Matsuzaka beef is regarded as the best beefs in Japan, better even than Kobe beef. Matsuzaka sirloin sells for ¥5,000 for 100 grams in Osaka department stores, compared to ¥3,000 for 100 grams of Kobe beef. Even at these prices Matsuzaka beef is hard to come because only 2,500 Matsuzaka are slaughtered each year. [Source: Stephanie Strom, New York Times, July 18, 2001]

Matsuzaka is a small town on the Pacific coast of Japan. Matsuzaka beef is not as well known as Kobe beef because Matsuzaka is not a major port. Only cows raised here can carry the Matsuzaka label.

Some say Matsuzaka is better because even though its riddle with fat it has a beefier flavor. Stephanie Strom wrote in the New York Times, "I tried four different kinds of Matsuzaka steak...and found it very, very good, even though I prefer my meat lean. You do not taste or feel the fat when you chew; it's very flavorful. My one complaint is that you can't eat a lot of it; it's too rich."

Farmers insist "climate and water" and the "virginity of the cows" make Matsuzaka special. Other say it just mystique. The Japanese food critic Asako Kiso told the New York Times, "There is not a huge difference between Matsuzaka and Kobe beef. Both are high-quality meats, with lots of very evenly distributed marbling."

Profits and Matsuzaka Beef

Each year the best cows are brought to the annual Matsuzaka competition, which is held in November. In 1989, at the height of the bubble economy, a championship cow was sold at competition for $392,000. In 2001, in the midst of a long recession, the champion sold for $81,600. The finalists sold for $24,000.

Few farmers get rich unless they sell championship animals. Most cows sell for $10,000 a piece, which seems like a lot but is not much when subtract all the labor and overhead. The calves cost around $6,500 and between $3,200 and $4,000 is spent on them in their lifetime. Most farmers have to do other jobs to make ends meat.

Horsemeat in Japan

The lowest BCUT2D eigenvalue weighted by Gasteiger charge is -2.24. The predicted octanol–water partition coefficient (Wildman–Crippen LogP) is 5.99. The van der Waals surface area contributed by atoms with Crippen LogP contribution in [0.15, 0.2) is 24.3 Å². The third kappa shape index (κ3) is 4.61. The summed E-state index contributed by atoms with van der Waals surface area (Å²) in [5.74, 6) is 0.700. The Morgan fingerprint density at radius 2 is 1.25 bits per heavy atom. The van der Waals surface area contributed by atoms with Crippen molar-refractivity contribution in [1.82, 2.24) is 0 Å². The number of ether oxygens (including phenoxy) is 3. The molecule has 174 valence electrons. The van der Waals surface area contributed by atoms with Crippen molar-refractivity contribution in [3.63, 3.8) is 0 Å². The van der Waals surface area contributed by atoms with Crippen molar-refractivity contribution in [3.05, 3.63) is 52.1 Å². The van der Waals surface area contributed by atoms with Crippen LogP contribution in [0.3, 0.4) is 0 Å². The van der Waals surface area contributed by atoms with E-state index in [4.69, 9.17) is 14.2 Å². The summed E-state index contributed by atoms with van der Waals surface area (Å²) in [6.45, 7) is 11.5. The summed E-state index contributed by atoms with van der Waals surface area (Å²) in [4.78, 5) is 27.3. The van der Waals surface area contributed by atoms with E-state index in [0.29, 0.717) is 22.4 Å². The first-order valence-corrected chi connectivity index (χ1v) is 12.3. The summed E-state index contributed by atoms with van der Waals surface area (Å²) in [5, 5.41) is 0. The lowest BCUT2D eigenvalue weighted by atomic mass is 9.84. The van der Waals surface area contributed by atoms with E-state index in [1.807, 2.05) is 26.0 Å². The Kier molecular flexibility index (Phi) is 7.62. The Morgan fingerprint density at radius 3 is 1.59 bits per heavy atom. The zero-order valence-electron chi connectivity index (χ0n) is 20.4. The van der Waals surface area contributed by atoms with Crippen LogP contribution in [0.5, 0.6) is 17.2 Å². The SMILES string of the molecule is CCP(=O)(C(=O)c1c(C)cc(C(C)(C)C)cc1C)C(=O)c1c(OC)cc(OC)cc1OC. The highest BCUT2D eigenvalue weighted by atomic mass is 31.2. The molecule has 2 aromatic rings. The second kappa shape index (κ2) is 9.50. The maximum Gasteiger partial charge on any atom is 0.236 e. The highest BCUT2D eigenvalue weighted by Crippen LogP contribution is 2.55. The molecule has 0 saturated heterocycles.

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People in Kyushu enjoy eating horse meat and some even eat raw horse meat. Regarded as a delicacy, it is chewy and has a surprisingly sweet flavor. Cuts from the hindquarters are regarded as the best. Most of the horsemeat is imported from United States, South Korea, Chile and Australia. Horse is also widely eaten by people on France and Belgium.

Horse meat is usually eaten raw (basashi), in hot pot (sakura-nabe) and grilled (bayaki). Kyushu-style raw horsemeat is served with ginger and green onions. Sometimes restaurants offer a horsemeat menu in which all the above are served along with a soup with broiled horse innards. An Italian restaurant in Tokyo serves horse lips and Achilles tendons cooked in a wine-bases sauce with celery, string beans and other vegetables.

Horsemeat accounts for three percent of the meat sold in Japan. It is promoted in some places as a low calorie, low fat alternative to beef and pork. Those that eat it raw saw it has a delicate, sweet taste and is juicer than other meats, .

Kumamoto is the main horse-meat-producing area, It produced 3,100 tons of horsemeat, 40 percent of Japan’s total production.

Goat Meat in Japan

Goat meat is very popular in Okinawa. It is cut raw from a flab of meat and consumed with beer as sashimi and is also stir fried and made into yagi-jiru goat soup. It has traditionally been eaten at celebratory events such as a housewarming or births of new baby. It has also been eaten as a remedy for overcoming fatigue from a hard day of cutting sugar cane. Consumption is declining as young people regard it as a food of the older generation.

Goat meat and goat milk were widely consumed after World War II when meat was in short supply. Describing goat meat served at an Okinawan restaurant Tom Baker wrote in the Daily Yomiuri, “the meat was pale and lean-looking, but as soft and chewy as one might expect much fattier flesh to be. There was no particular odor.”

Unusual Meats and Insects in Japan

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wild boar
Beef tongue, cow intestine and pig entrails are widely eaten. Motsu nabe is a stew made with cow intestine, cabbage and tofu.

In Osaka and Kyoto, there are restaurants that offer grilled sparrow. In Yamagata people eat pan-friend locusts. Residents of mountain villages in Oita like to eat wild deer sashimi. Pit vipers are eaten in some places as an aid to male virility. People also eat pond snails and crickets.

In the old days “mountain whale” was a euphemism for wild game. Wild boar meat is regarded as a delicacy in Japan. Takeo, a small city in the mountains of western Saga Prefecture decided to turn its wild boar pest problem into a money maker. In 2008, wild boars there cases $140,0000 in damage to rice and bean farms and hunters killed 1.541 boars. The boars used to be buried but now are processed and sold to restaurants and supermarkets, with some of profits going to hunters who shot them.